By Vitalii Hnidyi and Pavel Polityuk
President Vladimir Putin threatened on Thursday to halt contracts supplying Europe with a third of its gas unless they are paid in Russian currency, his strongest economic riposte so far to crushing Western sanctions over his invasion of Ukraine.
European governments rejected Putin’s ultimatum for Friday, with the continent’s biggest recipient of Russian gas, Germany, calling it “blackmail”. Moscow did, however, offer a mechanism for buyers to obtain roubles via a Russian bank.
The energy showdown has huge ramifications for Europe as U.S. officials circle the globe to keep pressure on Putin to stop a five-week invasion that has uprooted a quarter of Ukraine’s population.
Europe wants to wean itself off Russian energy but that risks further inflating soaring fuel prices. Russia has a huge revenue source at stake even as it reels from sanctions.
Facing stiff resistance from Ukraine’s military, Putin has played one of his biggest cards in the demand on European energy buyers.
“They must open rouble accounts in Russian banks. It is from these accounts that payments will be made for gas delivered starting from tomorrow,” he said on Thursday.
“If such payments are not made (in roubles), we will consider this a default on the part of buyers, with all the ensuing consequences … existing contracts will be stopped.”
With the war exacerbating global fuel prices, President Joe Biden launched the largest release ever from the U.S. oil reserve and challenged oil giants to drill more to bring down gas prices.
“This is a moment of consequence and peril for the world,” Biden said at the White House as he announced a release of 180 million barrels starting in May. But that amount fails to cover a U.S. loss of Russian oil, which Biden banned this month.
Western governments say Putin’s demand for rouble payments would be a breach of contracts in euros or dollars. Germany and Austria declared “early warnings” on gas supplies, but no EU country has yet signaled it is facing a supply emergency.
An order signed by Putin allows customers to send foreign currency to a designated account at Russia’s Gazprombank, which would then return roubles for the gas buyer to make payment.
“Russia would have to physically halt gas flows to EU 27 (European Union member states) to force the issue, marking a major escalation not even performed at the height of the Cold War. It would mark another major financial blow to Russia’s coffers,” said analysts at Fitch Solutions.
Putin sent troops on Feb. 24 for what he calls a “special military operation” to demilitarize and “denazify” Ukraine.
But at talks this week, Moscow said it would scale back offensives near the capital Kyiv and north as a goodwill gesture and focus on “liberating” the southeastern Donbas region.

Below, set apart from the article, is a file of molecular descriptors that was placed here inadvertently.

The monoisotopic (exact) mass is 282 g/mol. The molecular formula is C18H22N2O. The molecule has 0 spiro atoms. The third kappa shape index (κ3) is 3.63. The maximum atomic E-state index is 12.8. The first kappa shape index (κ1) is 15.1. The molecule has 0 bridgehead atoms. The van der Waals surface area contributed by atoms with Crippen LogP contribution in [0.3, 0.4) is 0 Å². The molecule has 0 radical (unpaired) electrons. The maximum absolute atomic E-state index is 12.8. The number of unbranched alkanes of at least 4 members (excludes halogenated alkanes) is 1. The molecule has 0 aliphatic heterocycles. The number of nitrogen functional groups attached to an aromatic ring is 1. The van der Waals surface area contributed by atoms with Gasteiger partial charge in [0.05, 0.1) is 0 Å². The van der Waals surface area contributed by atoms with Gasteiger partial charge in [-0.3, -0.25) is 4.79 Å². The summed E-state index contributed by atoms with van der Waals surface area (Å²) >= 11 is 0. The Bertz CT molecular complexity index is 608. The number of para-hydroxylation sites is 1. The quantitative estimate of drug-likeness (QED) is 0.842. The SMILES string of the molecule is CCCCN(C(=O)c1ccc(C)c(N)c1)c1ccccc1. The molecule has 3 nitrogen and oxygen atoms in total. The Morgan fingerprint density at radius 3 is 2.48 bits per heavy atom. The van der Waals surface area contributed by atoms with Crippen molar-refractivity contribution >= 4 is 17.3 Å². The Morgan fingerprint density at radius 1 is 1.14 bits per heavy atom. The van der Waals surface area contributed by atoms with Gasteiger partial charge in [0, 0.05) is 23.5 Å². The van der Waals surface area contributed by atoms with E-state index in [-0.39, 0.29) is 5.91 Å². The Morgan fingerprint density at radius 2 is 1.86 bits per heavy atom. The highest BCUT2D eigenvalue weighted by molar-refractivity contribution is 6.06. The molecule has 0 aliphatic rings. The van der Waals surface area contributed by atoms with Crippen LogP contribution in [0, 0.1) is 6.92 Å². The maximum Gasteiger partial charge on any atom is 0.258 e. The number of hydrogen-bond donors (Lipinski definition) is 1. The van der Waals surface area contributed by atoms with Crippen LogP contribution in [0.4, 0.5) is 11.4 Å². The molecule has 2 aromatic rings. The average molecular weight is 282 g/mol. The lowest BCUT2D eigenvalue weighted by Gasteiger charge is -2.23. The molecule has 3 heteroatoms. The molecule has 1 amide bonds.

Kyiv and its allies say Moscow is simply trying to regroup following losses after a Ukrainian counter-offensive that has recaptured suburbs of the capital plus strategic towns and villages in the northeast and southwest.
U.S. and European officials say Putin has been misled by generals about his military’s dire performance.
Ukraine’s President Volodymyr Zelenskiy praised “our defenders” who had resisted aerial bombardments and pushed armored columns back. Now, he said, Russia was building up forces for new strikes on the Donbas, which it demands Ukraine cede to pro-Moscow separatists.
Peace negotiations are set to resume on Friday.
‘THE CHILDREN ARE SHAKING’
The war has been particularly fierce in the besieged Azov Sea port of Mariupol, a gateway to the Black Sea which links a strategic corridor between Donbas and the Russian-annexed Crimea peninsula.
The mayor’s office estimates 5,000 people have died.
Tens of thousands have been trapped for weeks with scant food, water and other supplies in the city that once housed 400,000 people but has been pulverized by bombardment.
The International Committee of the Red Cross (ICRC) was sending an aid convoy and Ukraine dispatched 45 buses in hopes of evacuating people on Friday.
In a Russian-held part of Mariupol, people climbed out of cellars to appear, ghostlike, among the ruins. One man named Pavel placed a bowl and spoon as a tribute on a makeshift grave in a patch of grass, marked with a plain wooden cross.
“Our friend. March 16. Driving in a car. A bullet hit him in the throat. He was dead in five minutes,” he said.
Elsewhere, there was evidence of Ukraine’s successful counter-attack in Trostyanets, an eastern town. Burnt-out Russian tanks and abandoned ammunition littered muddy roads while dazed civilians and a few Ukrainian soldiers roamed.
“We spent 30 days in the basement, with small children. The children are shaking, even still,” said a woman named Larisa.
“They don’t understand what has happened.”
Ukraine’s state nuclear company said all Russian forces that occupied the Chernobyl nuclear station had left the defunct plant, possibly concerned over radiation.
Western countries say Putin’s real aim was to swiftly topple Ukraine’s government, and that its failure is a strategic catastrophe, bringing economic ruin and diplomatic isolation.
Britain and the United States imposed sanctions on Russian media outlets and the country’s technology sector. Canada said Russia cannot be a constructive partner in the G20, a group composed of most of the world’s largest economies.
“The bottom line is: It can’t be business as usual to have (Russian President) Vladimir Putin just sitting around the table pretending that everything’s okay,” said Prime Minister Justin Trudeau.